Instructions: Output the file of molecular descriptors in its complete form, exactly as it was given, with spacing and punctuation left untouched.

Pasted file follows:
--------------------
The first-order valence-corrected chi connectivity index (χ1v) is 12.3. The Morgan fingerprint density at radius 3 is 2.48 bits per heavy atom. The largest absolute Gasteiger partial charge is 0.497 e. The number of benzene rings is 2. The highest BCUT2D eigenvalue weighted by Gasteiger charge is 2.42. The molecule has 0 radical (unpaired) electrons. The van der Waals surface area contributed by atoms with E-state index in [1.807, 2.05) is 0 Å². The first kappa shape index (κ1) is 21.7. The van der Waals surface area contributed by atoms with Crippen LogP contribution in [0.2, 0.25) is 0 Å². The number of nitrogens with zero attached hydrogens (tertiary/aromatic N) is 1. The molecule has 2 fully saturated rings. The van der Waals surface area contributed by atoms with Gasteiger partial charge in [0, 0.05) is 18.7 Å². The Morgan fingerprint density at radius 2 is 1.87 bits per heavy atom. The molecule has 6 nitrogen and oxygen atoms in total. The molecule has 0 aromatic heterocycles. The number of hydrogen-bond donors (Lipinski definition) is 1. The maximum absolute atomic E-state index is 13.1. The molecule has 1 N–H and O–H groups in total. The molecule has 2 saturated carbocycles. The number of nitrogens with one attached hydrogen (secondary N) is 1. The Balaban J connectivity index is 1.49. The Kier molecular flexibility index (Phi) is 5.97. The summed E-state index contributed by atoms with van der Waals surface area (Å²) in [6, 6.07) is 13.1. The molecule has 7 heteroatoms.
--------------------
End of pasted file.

The first-order valence-corrected chi connectivity index (χ1v) is 12.3. The Morgan fingerprint density at radius 3 is 2.48 bits per heavy atom. The largest absolute Gasteiger partial charge is 0.497 e. The number of benzene rings is 2. The highest BCUT2D eigenvalue weighted by Gasteiger charge is 2.42. The molecule has 0 radical (unpaired) electrons. The van der Waals surface area contributed by atoms with E-state index in [1.807, 2.05) is 0 Å². The first kappa shape index (κ1) is 21.7. The van der Waals surface area contributed by atoms with Crippen LogP contribution in [0.2, 0.25) is 0 Å². The number of nitrogens with zero attached hydrogens (tertiary/aromatic N) is 1. The molecule has 2 fully saturated rings. The van der Waals surface area contributed by atoms with Gasteiger partial charge in [0, 0.05) is 18.7 Å². The Morgan fingerprint density at radius 2 is 1.87 bits per heavy atom. The molecule has 6 nitrogen and oxygen atoms in total. The molecule has 0 aromatic heterocycles. The number of hydrogen-bond donors (Lipinski definition) is 1. The maximum absolute atomic E-state index is 13.1. The molecule has 1 N–H and O–H groups in total. The molecule has 2 saturated carbocycles. The number of nitrogens with one attached hydrogen (secondary N) is 1. The Balaban J connectivity index is 1.49. The Kier molecular flexibility index (Phi) is 5.97. The summed E-state index contributed by atoms with van der Waals surface area (Å²) in [6, 6.07) is 13.1. The molecule has 7 heteroatoms.